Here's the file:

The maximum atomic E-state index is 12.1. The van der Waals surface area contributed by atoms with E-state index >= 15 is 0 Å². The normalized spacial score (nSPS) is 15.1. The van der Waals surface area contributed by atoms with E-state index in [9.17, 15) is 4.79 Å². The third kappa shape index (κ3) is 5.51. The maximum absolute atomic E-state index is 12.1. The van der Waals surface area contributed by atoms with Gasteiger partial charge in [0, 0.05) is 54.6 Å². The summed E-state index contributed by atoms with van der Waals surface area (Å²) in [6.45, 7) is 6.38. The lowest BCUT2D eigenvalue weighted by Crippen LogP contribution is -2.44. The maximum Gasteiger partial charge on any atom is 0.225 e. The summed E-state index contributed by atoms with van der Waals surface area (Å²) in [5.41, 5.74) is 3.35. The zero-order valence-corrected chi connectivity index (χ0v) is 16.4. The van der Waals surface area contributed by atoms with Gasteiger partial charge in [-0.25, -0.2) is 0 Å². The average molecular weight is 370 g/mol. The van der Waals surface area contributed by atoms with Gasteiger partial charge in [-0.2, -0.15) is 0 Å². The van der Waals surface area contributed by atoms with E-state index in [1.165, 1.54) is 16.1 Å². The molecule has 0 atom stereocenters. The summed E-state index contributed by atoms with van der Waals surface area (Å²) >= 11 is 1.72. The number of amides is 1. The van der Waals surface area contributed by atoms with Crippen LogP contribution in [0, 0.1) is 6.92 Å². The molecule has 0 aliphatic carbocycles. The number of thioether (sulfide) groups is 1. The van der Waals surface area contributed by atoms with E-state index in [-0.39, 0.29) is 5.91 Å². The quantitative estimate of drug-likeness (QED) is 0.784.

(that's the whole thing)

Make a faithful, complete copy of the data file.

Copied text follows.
The maximum atomic E-state index is 12.1. The van der Waals surface area contributed by atoms with E-state index >= 15 is 0 Å². The normalized spacial score (nSPS) is 15.1. The van der Waals surface area contributed by atoms with E-state index in [9.17, 15) is 4.79 Å². The third kappa shape index (κ3) is 5.51. The maximum absolute atomic E-state index is 12.1. The van der Waals surface area contributed by atoms with Gasteiger partial charge in [0, 0.05) is 54.6 Å². The summed E-state index contributed by atoms with van der Waals surface area (Å²) in [6.45, 7) is 6.38. The lowest BCUT2D eigenvalue weighted by Crippen LogP contribution is -2.44. The maximum Gasteiger partial charge on any atom is 0.225 e. The summed E-state index contributed by atoms with van der Waals surface area (Å²) in [5.41, 5.74) is 3.35. The zero-order valence-corrected chi connectivity index (χ0v) is 16.4. The van der Waals surface area contributed by atoms with Gasteiger partial charge in [-0.25, -0.2) is 0 Å². The average molecular weight is 370 g/mol. The van der Waals surface area contributed by atoms with Gasteiger partial charge in [-0.2, -0.15) is 0 Å². The van der Waals surface area contributed by atoms with E-state index in [1.165, 1.54) is 16.1 Å². The molecule has 0 atom stereocenters. The summed E-state index contributed by atoms with van der Waals surface area (Å²) >= 11 is 1.72. The number of amides is 1. The van der Waals surface area contributed by atoms with Crippen LogP contribution in [0, 0.1) is 6.92 Å². The molecule has 0 aliphatic carbocycles. The number of thioether (sulfide) groups is 1. The van der Waals surface area contributed by atoms with E-state index in [-0.39, 0.29) is 5.91 Å². The quantitative estimate of drug-likeness (QED) is 0.784.